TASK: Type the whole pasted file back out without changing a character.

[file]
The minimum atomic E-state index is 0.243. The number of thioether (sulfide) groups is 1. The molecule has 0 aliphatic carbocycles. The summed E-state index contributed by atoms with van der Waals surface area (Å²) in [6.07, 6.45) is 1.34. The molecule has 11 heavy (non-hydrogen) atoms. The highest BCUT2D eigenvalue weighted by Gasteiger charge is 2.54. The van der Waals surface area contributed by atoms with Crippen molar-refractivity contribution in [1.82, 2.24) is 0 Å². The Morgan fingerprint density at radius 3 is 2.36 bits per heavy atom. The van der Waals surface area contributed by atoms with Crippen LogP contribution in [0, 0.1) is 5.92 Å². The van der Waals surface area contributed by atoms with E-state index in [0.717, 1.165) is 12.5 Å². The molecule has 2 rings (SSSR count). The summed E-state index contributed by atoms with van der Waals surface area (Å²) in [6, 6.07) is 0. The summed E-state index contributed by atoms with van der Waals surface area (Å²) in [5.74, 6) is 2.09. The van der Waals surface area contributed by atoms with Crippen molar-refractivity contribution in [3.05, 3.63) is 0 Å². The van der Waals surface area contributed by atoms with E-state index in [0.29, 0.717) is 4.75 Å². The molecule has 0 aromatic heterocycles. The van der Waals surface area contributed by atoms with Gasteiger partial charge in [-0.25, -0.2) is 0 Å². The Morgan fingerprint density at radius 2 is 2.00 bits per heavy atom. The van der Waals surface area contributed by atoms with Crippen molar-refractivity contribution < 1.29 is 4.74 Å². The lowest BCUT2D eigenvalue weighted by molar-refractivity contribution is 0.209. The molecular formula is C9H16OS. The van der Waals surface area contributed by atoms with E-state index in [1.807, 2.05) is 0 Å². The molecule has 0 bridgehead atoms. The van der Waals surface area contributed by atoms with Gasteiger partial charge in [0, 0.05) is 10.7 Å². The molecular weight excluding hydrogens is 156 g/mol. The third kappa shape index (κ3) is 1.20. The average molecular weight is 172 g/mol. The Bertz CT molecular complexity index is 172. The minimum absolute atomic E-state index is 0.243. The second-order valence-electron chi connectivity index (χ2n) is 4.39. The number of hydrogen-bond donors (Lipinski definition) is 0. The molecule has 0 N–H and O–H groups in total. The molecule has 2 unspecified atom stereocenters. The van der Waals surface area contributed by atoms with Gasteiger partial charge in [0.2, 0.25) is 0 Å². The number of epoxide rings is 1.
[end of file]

The minimum atomic E-state index is 0.243. The number of thioether (sulfide) groups is 1. The molecule has 0 aliphatic carbocycles. The summed E-state index contributed by atoms with van der Waals surface area (Å²) in [6.07, 6.45) is 1.34. The molecule has 11 heavy (non-hydrogen) atoms. The highest BCUT2D eigenvalue weighted by Gasteiger charge is 2.54. The van der Waals surface area contributed by atoms with Crippen molar-refractivity contribution in [1.82, 2.24) is 0 Å². The Morgan fingerprint density at radius 3 is 2.36 bits per heavy atom. The van der Waals surface area contributed by atoms with Crippen LogP contribution in [0, 0.1) is 5.92 Å². The van der Waals surface area contributed by atoms with E-state index in [0.717, 1.165) is 12.5 Å². The molecule has 2 rings (SSSR count). The summed E-state index contributed by atoms with van der Waals surface area (Å²) in [6, 6.07) is 0. The summed E-state index contributed by atoms with van der Waals surface area (Å²) in [5.74, 6) is 2.09. The van der Waals surface area contributed by atoms with Crippen molar-refractivity contribution in [3.05, 3.63) is 0 Å². The van der Waals surface area contributed by atoms with E-state index in [0.29, 0.717) is 4.75 Å². The molecule has 0 aromatic heterocycles. The van der Waals surface area contributed by atoms with Gasteiger partial charge in [-0.25, -0.2) is 0 Å². The Morgan fingerprint density at radius 2 is 2.00 bits per heavy atom. The van der Waals surface area contributed by atoms with Crippen molar-refractivity contribution < 1.29 is 4.74 Å². The lowest BCUT2D eigenvalue weighted by molar-refractivity contribution is 0.209. The molecular formula is C9H16OS. The van der Waals surface area contributed by atoms with E-state index in [1.807, 2.05) is 0 Å². The molecule has 0 bridgehead atoms. The van der Waals surface area contributed by atoms with Gasteiger partial charge in [0, 0.05) is 10.7 Å². The molecular weight excluding hydrogens is 156 g/mol. The third kappa shape index (κ3) is 1.20. The average molecular weight is 172 g/mol. The Bertz CT molecular complexity index is 172. The minimum absolute atomic E-state index is 0.243. The second-order valence-electron chi connectivity index (χ2n) is 4.39. The number of hydrogen-bond donors (Lipinski definition) is 0. The molecule has 0 N–H and O–H groups in total. The molecule has 2 unspecified atom stereocenters. The van der Waals surface area contributed by atoms with Gasteiger partial charge in [0.2, 0.25) is 0 Å². The number of epoxide rings is 1.